A report by the National Research Council (NRC) is cited as suggesting negative effects of fluoride in “Second Thoughts about Fluoride,” by Dan Fagin. But the NRC notes that its report was not initiated because of concerns about the low levels of fluoride used in community water fluoridation, nor did it examine that issue. Instead the report is part of a routine review by the Environmental Protection Agency to address whether the higher levels of naturally occurring fluoride currently allowed in drinking water pose a health risk. The EPA is evaluating the report.
The article rightly points out that enamel fluorosis only has a health impact in the severest cases, yet Fagin incorrectly refers to it as a “disease.” It is rather a disruption in enamel formation that affects the way teeth look. The American Dental Association (ADA) offers information on reducing the risk of fluorosis at www.ada.org.
The ADA’s support for fluoridation is based on more than six decades of research, thousands of studies, and the experience of more than 170 million Americans. We welcome additional peer-reviewed scientific studies that will add to the body of knowledge on the use of fluoride.
President, American Dental Association
Cosmic Growth Spurt
In “Making Space for Time” [News Scan], Scott Dodd explains that cosmic microwave background radiation shows that 380,000 years after its birth, the universe was filled with hot gas. He then writes,
“Eventually the early cosmos underwent inflation....” This statement is misleading. It implies that the exponential expansion of the universe called inflation occurred hundreds of thousands of years after the big bang. According to inflationary cosmology, inflation occurred around 10^–35 second after the big bang.
“A Solar Grand Plan,” by Ken Zweibel, James Mason and Vasilis Fthenakis, calls for the conversion of 30,000 square miles of pristine desert into photovoltaic farms. A better alternative exists: utilize rooftops. Although this strategy will not take advantage of the concentrated sunshine of the Southwest and will not be as efficient, it will distribute power generation across all time zones and weather conditions, without paving over additional land.
Has anyone looked into the effects of installing 30,000 square miles of low-albedo surface material? Solar panels, by design, have a much lower albedo than most flat ground in the Southwest. How would their greater heat absorption affect the local environment?
THE AUTHORS REPLY: In regard to the first letter, a common and valid criticism of our solar plan is that we undermodeled distributed energy systems, such as rooftop photovoltaics (PVs) and solar hot-water systems. If the price of residential systems is drastically reduced and local storage is provided, dispersed installations can play a much larger role than our article describes.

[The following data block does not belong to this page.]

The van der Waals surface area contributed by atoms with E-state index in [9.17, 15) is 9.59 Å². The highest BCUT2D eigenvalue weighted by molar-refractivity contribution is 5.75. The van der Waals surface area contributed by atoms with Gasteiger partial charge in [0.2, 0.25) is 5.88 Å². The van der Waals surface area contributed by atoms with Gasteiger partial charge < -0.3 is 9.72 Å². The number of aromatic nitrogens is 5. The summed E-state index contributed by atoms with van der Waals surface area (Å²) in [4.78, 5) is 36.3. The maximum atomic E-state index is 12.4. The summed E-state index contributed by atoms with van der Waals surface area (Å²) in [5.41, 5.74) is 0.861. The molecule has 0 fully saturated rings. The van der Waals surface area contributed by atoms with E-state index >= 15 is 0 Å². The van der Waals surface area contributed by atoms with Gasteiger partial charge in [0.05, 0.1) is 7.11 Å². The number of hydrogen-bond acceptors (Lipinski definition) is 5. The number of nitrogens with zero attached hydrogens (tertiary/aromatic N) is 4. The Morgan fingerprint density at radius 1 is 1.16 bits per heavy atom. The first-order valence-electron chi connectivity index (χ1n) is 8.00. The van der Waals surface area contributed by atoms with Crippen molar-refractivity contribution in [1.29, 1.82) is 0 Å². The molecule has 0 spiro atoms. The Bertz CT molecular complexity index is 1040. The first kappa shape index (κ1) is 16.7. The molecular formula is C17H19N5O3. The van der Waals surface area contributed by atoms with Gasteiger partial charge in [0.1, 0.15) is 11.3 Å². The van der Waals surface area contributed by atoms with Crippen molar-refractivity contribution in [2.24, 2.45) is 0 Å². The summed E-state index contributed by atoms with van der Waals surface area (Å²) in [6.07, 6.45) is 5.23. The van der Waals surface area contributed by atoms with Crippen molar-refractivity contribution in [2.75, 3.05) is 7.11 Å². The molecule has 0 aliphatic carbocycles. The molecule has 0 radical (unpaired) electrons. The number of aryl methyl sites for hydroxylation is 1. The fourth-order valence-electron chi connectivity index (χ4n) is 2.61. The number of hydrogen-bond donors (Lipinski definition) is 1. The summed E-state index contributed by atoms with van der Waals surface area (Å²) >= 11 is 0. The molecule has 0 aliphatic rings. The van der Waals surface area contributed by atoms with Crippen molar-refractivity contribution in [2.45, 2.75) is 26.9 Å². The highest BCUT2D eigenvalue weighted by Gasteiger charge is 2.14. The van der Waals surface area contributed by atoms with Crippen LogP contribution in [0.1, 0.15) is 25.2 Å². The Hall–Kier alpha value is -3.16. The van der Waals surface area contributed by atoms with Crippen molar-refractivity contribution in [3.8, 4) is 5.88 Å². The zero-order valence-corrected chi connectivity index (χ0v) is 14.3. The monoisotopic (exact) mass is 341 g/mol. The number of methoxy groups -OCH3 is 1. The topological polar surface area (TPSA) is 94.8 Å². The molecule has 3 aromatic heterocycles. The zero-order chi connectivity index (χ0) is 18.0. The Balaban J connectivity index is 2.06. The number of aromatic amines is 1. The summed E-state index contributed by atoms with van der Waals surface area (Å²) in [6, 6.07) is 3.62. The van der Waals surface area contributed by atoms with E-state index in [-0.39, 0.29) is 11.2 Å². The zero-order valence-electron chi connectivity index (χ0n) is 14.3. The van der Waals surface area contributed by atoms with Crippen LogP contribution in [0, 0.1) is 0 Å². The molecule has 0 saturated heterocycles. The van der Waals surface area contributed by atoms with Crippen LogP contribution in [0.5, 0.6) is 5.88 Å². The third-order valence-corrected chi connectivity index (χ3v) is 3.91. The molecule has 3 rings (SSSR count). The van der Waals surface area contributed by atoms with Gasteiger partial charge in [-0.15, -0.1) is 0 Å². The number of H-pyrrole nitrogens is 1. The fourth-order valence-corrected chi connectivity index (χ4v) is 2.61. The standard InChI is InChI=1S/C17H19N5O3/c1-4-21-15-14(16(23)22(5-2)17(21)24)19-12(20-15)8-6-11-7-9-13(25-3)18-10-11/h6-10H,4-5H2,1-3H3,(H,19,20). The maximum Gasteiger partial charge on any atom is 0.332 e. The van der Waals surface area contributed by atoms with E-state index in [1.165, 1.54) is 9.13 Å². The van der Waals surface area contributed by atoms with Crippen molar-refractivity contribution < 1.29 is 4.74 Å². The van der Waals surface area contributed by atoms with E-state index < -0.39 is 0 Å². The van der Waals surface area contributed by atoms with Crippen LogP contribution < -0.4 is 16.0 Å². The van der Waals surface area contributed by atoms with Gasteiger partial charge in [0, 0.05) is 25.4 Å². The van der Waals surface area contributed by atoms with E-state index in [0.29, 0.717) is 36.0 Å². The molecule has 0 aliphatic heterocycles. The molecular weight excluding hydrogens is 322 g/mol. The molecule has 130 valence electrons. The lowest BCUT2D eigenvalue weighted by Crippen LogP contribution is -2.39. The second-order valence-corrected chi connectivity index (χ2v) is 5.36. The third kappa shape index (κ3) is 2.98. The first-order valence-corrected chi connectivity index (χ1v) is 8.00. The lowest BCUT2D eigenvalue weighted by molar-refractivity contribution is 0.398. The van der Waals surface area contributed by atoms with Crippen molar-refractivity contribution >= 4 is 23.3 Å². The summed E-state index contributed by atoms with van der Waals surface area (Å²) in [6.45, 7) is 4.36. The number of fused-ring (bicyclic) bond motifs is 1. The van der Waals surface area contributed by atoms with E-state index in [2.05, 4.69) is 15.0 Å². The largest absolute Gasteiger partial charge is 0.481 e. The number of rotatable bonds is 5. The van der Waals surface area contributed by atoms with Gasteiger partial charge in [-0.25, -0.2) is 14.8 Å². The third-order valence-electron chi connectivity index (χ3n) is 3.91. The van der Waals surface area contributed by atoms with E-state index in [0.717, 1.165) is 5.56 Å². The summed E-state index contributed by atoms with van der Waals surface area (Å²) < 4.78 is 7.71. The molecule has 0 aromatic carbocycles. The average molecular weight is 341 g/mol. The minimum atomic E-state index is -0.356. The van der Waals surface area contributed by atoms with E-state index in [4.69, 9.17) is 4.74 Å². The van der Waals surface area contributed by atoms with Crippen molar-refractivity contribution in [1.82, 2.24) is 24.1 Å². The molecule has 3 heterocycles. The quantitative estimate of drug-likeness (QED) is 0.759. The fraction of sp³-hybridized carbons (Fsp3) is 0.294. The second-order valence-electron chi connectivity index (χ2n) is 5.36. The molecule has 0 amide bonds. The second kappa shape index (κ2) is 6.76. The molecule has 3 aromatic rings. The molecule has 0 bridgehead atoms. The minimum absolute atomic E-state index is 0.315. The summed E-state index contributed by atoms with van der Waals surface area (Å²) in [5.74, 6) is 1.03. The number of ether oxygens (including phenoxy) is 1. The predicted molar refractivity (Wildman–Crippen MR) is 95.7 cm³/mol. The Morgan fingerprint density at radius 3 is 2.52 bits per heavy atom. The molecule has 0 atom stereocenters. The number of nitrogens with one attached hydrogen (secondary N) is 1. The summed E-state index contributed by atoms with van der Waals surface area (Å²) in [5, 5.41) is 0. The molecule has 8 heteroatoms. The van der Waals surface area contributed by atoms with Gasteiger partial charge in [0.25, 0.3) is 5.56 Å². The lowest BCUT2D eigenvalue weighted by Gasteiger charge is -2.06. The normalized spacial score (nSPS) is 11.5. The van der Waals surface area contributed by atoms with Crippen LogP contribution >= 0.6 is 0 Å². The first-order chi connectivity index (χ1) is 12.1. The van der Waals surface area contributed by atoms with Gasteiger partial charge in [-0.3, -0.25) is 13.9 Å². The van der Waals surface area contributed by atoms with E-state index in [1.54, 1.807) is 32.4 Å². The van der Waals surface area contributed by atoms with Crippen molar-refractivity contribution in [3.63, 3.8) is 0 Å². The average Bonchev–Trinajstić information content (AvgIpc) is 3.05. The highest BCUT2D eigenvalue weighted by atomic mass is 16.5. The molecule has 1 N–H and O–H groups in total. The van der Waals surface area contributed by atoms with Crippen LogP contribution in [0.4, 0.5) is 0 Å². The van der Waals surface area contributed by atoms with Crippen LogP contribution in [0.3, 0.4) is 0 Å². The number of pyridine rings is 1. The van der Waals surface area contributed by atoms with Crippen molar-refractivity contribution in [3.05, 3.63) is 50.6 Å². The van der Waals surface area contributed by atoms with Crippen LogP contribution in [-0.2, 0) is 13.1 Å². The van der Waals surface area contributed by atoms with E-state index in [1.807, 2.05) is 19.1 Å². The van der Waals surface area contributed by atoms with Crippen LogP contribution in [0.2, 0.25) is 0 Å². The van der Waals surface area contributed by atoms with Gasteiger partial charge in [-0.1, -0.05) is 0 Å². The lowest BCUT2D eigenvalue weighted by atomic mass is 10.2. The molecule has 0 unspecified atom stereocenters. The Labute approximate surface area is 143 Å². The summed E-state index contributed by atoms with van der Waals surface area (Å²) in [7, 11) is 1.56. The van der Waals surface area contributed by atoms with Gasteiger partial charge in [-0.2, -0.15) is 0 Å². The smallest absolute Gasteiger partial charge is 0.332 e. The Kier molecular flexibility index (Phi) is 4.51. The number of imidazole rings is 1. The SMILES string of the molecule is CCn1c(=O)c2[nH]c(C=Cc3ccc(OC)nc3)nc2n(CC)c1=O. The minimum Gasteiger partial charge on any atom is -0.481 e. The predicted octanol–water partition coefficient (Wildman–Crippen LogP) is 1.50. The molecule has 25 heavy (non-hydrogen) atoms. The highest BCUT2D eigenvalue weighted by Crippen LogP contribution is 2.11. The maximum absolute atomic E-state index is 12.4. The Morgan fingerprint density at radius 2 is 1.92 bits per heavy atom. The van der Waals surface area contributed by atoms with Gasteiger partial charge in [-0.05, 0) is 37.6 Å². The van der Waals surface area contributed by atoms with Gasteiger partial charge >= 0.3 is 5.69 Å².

As to the second letter, locally we would experience differences in temperature and air movements because of albedo change. Although studies on this effect have not yet been conducted for large PV plants, observations and global models suggest some tentative conclusions. Tom Hansen, manager of Tucson Electric Power Company’s PV plant in Springerville, Ariz., has measured a two- to three-degree-Fahrenheit increase at the center of the PV field and a wind vortex from its periphery toward its center. An area of 50,000 square kilometers would receive about 3 x 10^14 watt-hours of solar energy daily. With a 20 percent albedo differential between desert and PV surfaces, this would amount to a net excess of 6 x 10^13 watt-hours per day. Similar albedo changes have also been caused by the major cities of the Southwest with no apparent effects. One should also consider that albedo heating will, nationally, be counterbalanced by avoidance of the heating caused by thermoelectric plants. Greg Nemet of the University of Wisconsin–Madison has studied global net radiative forcing by supplying 50 percent of the world’s energy with PVs, taking into account the albedo effect, and concludes that they are one of the most effective solutions to anthropogenic global warming.
Nevertheless, the potential for local effects deserves detailed studies, and it is conceivable that buffer, nonsolar zones around large arrays may be advised. Such arrays would not be built near large populations, so local heating would likely be inconsequential.
In “Congress Fails Science” [Perspectives], the editors propose that Congress is habitually inattentive to science and that this irresoluteness has persisted despite the shift of legislative power in 2007 to the Democrats. But like college students, Congress usually concludes most of its work in the last week or two of each session. Had the editors waited one month, they might have noticed that the moribund energy bill they cite has actually passed, as has the increase in fuel economy standards. Although Congress can be slow and indecisive, it was designed that way to minimize precipitous action. Do the editors really expect it, in less than a year and facing a dead-certain presidential veto, to pass a bill that would result in historically sweeping changes to our energy and environmental policies, to our economy and probably to our lifestyles? If nothing has happened in three to four years, they can get on their high horse. But now I would be concerned about the soundness of any major proposal that passed in a few months.
Editor's Note: This story was originally printed with the title "Letters"